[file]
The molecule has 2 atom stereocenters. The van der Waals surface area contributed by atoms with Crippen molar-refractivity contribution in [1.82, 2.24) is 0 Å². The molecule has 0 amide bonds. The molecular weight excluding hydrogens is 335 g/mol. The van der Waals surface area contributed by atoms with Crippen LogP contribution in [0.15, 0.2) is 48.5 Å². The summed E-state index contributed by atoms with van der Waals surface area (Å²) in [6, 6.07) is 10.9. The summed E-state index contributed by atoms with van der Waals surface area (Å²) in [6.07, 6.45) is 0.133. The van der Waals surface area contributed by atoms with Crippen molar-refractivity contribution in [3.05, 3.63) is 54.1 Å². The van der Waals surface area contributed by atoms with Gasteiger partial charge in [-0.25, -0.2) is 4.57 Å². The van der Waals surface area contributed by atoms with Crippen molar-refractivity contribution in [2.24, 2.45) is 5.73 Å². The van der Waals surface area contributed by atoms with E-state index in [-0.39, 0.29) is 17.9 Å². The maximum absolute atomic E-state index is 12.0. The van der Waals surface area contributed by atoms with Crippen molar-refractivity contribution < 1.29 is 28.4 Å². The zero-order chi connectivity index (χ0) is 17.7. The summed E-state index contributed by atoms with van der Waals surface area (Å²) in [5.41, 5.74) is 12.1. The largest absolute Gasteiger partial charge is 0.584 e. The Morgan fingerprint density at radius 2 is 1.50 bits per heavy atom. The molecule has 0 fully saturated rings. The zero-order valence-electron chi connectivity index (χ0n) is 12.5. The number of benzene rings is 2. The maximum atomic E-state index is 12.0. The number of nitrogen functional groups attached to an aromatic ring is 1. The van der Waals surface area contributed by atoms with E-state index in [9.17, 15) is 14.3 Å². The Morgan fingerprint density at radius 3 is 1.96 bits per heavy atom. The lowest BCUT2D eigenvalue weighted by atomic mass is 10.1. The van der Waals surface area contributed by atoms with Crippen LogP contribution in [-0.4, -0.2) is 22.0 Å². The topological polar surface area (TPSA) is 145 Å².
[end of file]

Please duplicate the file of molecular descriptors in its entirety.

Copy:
The molecule has 2 atom stereocenters. The van der Waals surface area contributed by atoms with Crippen molar-refractivity contribution in [1.82, 2.24) is 0 Å². The molecule has 0 amide bonds. The molecular weight excluding hydrogens is 335 g/mol. The van der Waals surface area contributed by atoms with Crippen LogP contribution in [0.15, 0.2) is 48.5 Å². The summed E-state index contributed by atoms with van der Waals surface area (Å²) in [6, 6.07) is 10.9. The summed E-state index contributed by atoms with van der Waals surface area (Å²) in [6.07, 6.45) is 0.133. The van der Waals surface area contributed by atoms with Crippen molar-refractivity contribution in [3.05, 3.63) is 54.1 Å². The van der Waals surface area contributed by atoms with Gasteiger partial charge in [-0.25, -0.2) is 4.57 Å². The van der Waals surface area contributed by atoms with Crippen molar-refractivity contribution in [2.24, 2.45) is 5.73 Å². The van der Waals surface area contributed by atoms with E-state index in [-0.39, 0.29) is 17.9 Å². The maximum absolute atomic E-state index is 12.0. The van der Waals surface area contributed by atoms with Crippen molar-refractivity contribution < 1.29 is 28.4 Å². The zero-order chi connectivity index (χ0) is 17.7. The summed E-state index contributed by atoms with van der Waals surface area (Å²) in [5.41, 5.74) is 12.1. The largest absolute Gasteiger partial charge is 0.584 e. The Morgan fingerprint density at radius 2 is 1.50 bits per heavy atom. The molecule has 0 fully saturated rings. The zero-order valence-electron chi connectivity index (χ0n) is 12.5. The number of benzene rings is 2. The maximum atomic E-state index is 12.0. The number of nitrogen functional groups attached to an aromatic ring is 1. The van der Waals surface area contributed by atoms with E-state index in [9.17, 15) is 14.3 Å². The Morgan fingerprint density at radius 3 is 1.96 bits per heavy atom. The lowest BCUT2D eigenvalue weighted by atomic mass is 10.1. The van der Waals surface area contributed by atoms with Crippen LogP contribution in [-0.4, -0.2) is 22.0 Å². The topological polar surface area (TPSA) is 145 Å².